These songs were written between 1978 and 1983, and Jeffers made these recordings recently because the ones about religion are now more relevant than they were back then -- considering all the “holy wars” and all the fighting in the name of religion.

A couple of the songs are about personal soul searching, and there's a love song included. However, most of these songs promote universal spiritual values common to all religions, and they are Jeffersonian in scope.

See, Thomas Jefferson and most other Founders of America indicated that government must ensure real religious freedom by preventing Theocracy. After all, that's why Jefferson wrote that the 1st Amendment to the Constitution was intended to build "a wall of separation between church and state" -- because Jefferson and the other Founders knew that we cannot have real religious freedom without freedom from Theocracy and freedom from theocratic imposition by any particular religion or religious groups.

Jeffers wrote and sings these songs because he understands that it's not going to get better in America or in the world until enough people realize that we should celebrate our diversity and ensure that our government treats ALL religions, races, nationalities and cultures as equal.

Furthermore, his beliefs are based on what he calls the Universal Divine Imperative common to all religions — which is basically that we should treat all others as we would want to be treated if we were them.

Because the songs were written so long ago, the lyrics for some of the songs were updated and revised somewhat in late 2008 before he first began recording them, to reflect his current views. (And, if you are interested in reading more about his views, you can click here)

CDs will become available as soon as we are able to afford having them duplicated and put in suitable jewel cases, so he would appreciate any purchases of his MP3 files.

PERMISSION is granted, without license to play these songs on the radio and for other artists to accurately "cover" Why Fight Over a Name?, It Takes Two, The Dream Will Come True, Right Here Now, We Can Change Our World, Right Wing Preachers, and A Place to Dwell, as long as Jeffers is credited.

Copyright © 1984 - 2014 Jeffers and The Try Try Again Project (TTAP)
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It's a revelatory philosophical analysis, a critique of preachers of doom, and a statement about the union of polar opposites, because when our "eye is single" we can see the divine reality.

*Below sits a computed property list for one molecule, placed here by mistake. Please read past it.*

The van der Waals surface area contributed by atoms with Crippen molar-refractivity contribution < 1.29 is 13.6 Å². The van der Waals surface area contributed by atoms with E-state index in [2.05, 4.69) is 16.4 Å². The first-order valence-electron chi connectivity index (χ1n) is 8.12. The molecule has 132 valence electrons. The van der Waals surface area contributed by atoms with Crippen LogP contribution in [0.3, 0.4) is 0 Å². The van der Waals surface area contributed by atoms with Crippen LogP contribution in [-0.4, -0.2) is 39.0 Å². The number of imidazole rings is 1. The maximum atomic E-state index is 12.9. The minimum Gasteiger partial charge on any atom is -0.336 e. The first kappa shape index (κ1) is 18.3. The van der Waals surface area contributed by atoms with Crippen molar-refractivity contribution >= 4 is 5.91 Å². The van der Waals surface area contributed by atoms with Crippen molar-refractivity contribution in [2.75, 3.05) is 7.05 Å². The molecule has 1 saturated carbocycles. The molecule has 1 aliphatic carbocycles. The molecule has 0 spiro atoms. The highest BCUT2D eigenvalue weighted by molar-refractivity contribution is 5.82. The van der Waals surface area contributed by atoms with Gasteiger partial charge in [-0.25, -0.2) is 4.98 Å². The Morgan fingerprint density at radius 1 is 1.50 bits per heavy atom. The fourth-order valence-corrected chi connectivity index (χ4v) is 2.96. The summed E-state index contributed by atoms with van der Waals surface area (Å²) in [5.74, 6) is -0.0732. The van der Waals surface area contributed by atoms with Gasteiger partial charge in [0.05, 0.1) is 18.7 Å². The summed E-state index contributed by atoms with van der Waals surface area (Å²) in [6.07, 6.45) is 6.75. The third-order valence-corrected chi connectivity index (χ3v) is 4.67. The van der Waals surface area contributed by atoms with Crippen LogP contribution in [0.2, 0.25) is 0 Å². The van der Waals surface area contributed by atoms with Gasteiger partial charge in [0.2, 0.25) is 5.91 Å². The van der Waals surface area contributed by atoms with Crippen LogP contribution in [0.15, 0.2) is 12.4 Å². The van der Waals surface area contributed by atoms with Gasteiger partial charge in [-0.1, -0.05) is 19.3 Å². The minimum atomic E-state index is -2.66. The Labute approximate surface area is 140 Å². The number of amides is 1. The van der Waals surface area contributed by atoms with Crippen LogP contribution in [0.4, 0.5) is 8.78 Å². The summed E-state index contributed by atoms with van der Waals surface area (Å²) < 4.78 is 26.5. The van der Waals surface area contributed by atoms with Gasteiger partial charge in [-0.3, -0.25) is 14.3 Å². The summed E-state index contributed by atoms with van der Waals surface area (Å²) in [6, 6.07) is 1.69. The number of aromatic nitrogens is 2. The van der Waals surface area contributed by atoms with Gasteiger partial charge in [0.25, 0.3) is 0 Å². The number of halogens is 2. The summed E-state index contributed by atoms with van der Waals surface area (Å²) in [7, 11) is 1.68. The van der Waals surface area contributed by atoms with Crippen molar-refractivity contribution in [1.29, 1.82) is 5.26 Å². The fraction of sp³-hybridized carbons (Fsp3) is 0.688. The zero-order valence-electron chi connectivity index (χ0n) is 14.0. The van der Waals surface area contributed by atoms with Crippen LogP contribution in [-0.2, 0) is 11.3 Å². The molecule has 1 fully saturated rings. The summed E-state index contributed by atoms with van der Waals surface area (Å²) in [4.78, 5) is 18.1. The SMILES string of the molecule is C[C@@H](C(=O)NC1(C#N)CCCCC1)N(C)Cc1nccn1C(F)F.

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A song pointing out that the purpose of religion should be to unite humanity and produce peace and a sense of oneness -- not to divide people with the idea that their religion is superior.
A SoundClick Top 100 song
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An honest declaration, meant to be both sincere and amusing as well as inspirational, because Jeffers sees the day when America's promise is fulfilled, when government becomes TRULY of the people, by the people, and for the people.
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This song is somewhat autobiographical, while also meant as commentary on society's obsession with personal material wealth (as opposed to spiritual values that are in everyone's interests).
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The divine reality, also known as the "Kingdom of Heaven," is right here at hand, but we are blind to it because our spiritual vision is clouded with an illusion of duality and division. So this song is a call to see the world in a new Light.
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It's a commentary on a society corrupted by a deceptive political ideology that breeds greed and lust for money. (And the line saying "hopin' for a hero, not another liar" was added in 2008.)
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This song was written with certain people in mind, particularly the homeless and those who ignore the homeless. For as we treat the least of our fellow human beings, so we treat our very Self, in the spiritual sense.
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This song is to rebuke and refute theocratic right-wing preachers who think their religion is superior to all others and entitles them to rule.
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The liberating "dream" is the real American Dream -- not that of individual fame and fortune, but of a better life for everyone, ensured by good government that will actually be of, by and for the people. But it's a song of personal liberation too.
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Life here is like a school where we learn the lessons we need, but it seems we are led by trial and error. Sometimes we fall, and we suffer failures, setbacks and afflictions. But we can take it all in stride, and overcome.
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A love song, about seeing who the "other" really is. (Photo of Jeffers and his wife in 1981 when he was 40 years old.)
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A song with the homeless in mind. But it's not against private property. It's commentary against greed and profiteering, and a plea for a New Homestead Act to create new eco villages, farms and communities to alleviate poverty and homelessness.
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This is included just so you can hear what Jeffers' voice sounded like in 1982, when he was 41 and just married to his 3rd wife, and to show you the original version of the song. He revised the lyrics slightly when he recorded it more recently.